5) Promote and prosper: Today, the world of journalism and writing has become closely linked with marketing. Journalists and writers have to develop business savvy and social media skills for their published work to be noticed. Once you develop confidence in your written work, promote as often as possible on Twitter and Facebook. Chances are this will allow bored acquaintances from your past to track your EVERY single career move on social media. On a positive note, you can also inspire others, share your work and bring awareness to your story topics. You’re an all-star, aren’t you?

6) Take a break to stay efficient: Whether it’s a phone call with an old friend (by old friends, I do not mean potentially nosy acquaintances, see #5) or a quick walk, a refreshing break can help you stay on deadline. By bringing focus and a clear mind to your work, you’re more likely to write a successful story.

7) Keep your words simple to relate to your readers: I’ve learned that good writing is concise, witty and to the point. This is a tough skill to master, but it’s essential to think of your reader. To keep your audience engaged, offer all the facts, use simple language, and add in a joke or two if you can. Humour will keep your writing fresh, which will keep your readers tuned into your story- and away from Netflix.

8) Carry a pen and notebook at all times: Recently, I did an interview with a brilliant, engaging subject. I was speaking to her on the phone and also recording the conversation on an iPad placed next to me, when I realized that the speakerphone was NOT on! Technology can fail all journalists, so always take notes if you can. Even a black liquid eyeliner and a receipt from 7-11 beat the alternative of lost information.

9) Have other hobbies: Journalism, especially covering fashion, beauty, culture and lifestyle topics, is my passion. However, as much as I love writing and am privileged to be a young writer, I believe that everyone should also have another hobby. Join a mermaid swimming class (yes, such a thing exists), hit the gym or stay creative with arts and crafts. Your mind and body will thank you, and you may get a story out of it.

10) Spread the love of literacy: Writing is known to be therapeutic, as an expressive release of emotion. Spread the love by mentoring youth through writing, or helping international students master their essay skills. Perhaps, you can even discover the next all-star writer. You’ve made it this far, after all.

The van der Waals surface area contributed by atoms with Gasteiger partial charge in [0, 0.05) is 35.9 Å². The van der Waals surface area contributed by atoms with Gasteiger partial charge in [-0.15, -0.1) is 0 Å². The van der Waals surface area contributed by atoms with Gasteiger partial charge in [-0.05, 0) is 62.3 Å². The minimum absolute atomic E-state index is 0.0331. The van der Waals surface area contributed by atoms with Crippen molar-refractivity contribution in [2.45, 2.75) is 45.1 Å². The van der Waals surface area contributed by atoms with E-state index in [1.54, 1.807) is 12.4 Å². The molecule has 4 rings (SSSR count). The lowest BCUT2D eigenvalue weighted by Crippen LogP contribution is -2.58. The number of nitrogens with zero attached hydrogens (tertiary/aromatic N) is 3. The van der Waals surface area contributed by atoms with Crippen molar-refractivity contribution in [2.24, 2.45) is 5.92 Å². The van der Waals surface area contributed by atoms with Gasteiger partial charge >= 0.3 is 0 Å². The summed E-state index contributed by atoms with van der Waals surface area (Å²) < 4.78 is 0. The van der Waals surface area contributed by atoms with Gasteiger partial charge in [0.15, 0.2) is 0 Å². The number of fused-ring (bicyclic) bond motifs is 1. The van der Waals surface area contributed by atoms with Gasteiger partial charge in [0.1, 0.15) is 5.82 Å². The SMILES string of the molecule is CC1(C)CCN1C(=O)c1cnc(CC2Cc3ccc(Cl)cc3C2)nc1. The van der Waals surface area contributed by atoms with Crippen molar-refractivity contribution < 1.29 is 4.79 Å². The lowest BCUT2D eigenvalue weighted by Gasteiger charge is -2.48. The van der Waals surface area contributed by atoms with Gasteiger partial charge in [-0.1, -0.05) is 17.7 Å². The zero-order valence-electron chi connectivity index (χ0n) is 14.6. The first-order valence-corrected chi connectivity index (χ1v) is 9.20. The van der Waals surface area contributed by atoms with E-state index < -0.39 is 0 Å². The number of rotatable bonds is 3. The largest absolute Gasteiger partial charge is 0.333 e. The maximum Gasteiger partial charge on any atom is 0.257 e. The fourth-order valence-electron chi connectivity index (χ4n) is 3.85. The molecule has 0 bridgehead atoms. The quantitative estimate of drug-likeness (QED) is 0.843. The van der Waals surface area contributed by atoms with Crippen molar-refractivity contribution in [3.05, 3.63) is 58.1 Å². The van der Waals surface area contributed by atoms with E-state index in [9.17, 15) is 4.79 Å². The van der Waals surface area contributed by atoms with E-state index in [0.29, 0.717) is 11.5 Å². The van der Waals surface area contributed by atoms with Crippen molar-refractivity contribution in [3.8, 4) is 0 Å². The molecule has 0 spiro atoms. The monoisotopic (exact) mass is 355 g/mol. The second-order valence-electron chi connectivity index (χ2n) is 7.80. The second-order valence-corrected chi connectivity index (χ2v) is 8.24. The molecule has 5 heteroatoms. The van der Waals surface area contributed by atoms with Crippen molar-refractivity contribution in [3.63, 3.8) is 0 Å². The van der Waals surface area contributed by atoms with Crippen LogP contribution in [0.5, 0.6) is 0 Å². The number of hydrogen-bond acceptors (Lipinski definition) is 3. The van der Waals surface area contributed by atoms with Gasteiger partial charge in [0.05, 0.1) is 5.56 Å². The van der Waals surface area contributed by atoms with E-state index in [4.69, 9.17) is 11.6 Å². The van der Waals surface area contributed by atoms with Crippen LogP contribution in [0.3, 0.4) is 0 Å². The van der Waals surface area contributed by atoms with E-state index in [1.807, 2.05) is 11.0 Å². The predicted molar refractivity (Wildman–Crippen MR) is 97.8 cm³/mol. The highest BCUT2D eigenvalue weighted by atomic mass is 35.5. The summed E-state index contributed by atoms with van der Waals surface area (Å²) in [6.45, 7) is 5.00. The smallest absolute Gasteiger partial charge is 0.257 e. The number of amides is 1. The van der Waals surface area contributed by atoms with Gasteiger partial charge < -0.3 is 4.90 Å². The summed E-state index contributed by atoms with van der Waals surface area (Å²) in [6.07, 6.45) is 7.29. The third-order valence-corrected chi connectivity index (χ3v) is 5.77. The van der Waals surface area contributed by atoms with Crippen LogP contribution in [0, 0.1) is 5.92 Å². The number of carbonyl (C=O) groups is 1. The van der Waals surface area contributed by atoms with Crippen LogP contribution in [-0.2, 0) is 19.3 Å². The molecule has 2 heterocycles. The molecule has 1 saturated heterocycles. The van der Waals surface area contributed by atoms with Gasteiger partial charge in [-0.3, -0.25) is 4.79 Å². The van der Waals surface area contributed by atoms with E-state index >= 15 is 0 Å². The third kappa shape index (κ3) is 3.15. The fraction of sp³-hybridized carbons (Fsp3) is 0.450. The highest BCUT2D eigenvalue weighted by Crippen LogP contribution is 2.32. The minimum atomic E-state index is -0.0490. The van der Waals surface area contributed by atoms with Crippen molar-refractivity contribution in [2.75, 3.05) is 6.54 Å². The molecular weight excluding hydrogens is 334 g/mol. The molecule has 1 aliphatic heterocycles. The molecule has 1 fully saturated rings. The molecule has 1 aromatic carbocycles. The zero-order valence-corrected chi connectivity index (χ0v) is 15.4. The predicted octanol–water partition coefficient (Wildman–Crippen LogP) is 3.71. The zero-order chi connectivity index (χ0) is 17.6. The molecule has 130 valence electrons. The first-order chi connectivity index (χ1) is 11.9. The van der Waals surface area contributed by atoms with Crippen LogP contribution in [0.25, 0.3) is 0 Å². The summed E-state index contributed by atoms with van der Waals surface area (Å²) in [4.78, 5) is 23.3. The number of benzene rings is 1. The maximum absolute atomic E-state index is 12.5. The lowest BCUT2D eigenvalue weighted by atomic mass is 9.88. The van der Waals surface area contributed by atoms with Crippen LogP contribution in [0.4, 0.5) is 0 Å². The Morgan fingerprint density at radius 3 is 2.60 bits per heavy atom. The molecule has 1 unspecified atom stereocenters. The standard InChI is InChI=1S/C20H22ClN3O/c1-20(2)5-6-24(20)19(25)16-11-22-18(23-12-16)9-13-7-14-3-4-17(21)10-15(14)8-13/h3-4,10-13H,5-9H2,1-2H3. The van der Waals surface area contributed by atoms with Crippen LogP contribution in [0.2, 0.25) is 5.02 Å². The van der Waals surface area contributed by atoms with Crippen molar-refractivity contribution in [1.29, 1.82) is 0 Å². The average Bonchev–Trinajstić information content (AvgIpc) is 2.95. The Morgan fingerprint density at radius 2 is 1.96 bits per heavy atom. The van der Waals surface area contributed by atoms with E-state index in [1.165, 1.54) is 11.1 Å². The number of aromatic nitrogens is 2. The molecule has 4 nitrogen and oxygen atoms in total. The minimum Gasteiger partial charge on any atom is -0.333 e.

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Video: Hilarious Mom Parodies Thu, 16 Apr 2015 14:51:19 +0000 Need a giggle and a distraction? Check out these mom parodies. 

 Blank Space – Taylor Swift


I’m So Pregnant – Iggy Azalea 

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I Dated an Older Man – And Didn’t Like It Mon, 13 Apr 2015 15:50:12 +0000 I’ve always had a thing for older men.

Posters of a shirtless, tanned Mel Gibson and a smirking Kevin Costner in a V-neck T-shirt – both well into their late 30s — adorned my walls as a ten-year-old.

The first man I pictured as I dry humped my pillow at thirteen was 35-year-old David Duchovny.

And don’t even get me started on what I’ve done to Robert Redford in my mind.

I don’t know why I was attracted to men who were old enough to be my father. It was so innate and so natural that I’m sure there’s some kind of Electra-complex thing going on that I’d rather not think about (sorry, Dad). Maybe it had something to do with my being an only child and being exposed to adults 24/7. Maybe this old soul of mine was the culprit. Whatever it was, unruly chest hair and crow lines did crazy things to me.

My obsession with May-December romances wasn’t helped by my mom, who would regularly say to me during dating fiascos in my teens and twenties, “You should date an older man.” Her reason being that an older man would be more mature. More stable. More equipped to deal with my “strong” personality.” I had a tendency to date men around the same age as me, take a few years below or above. Whippersnappers who slept on messy futons with emotional availability issues up the yin yang. I soon considered these men useful “practice” before the inevitable older man entered my life. The man who would just “get” me.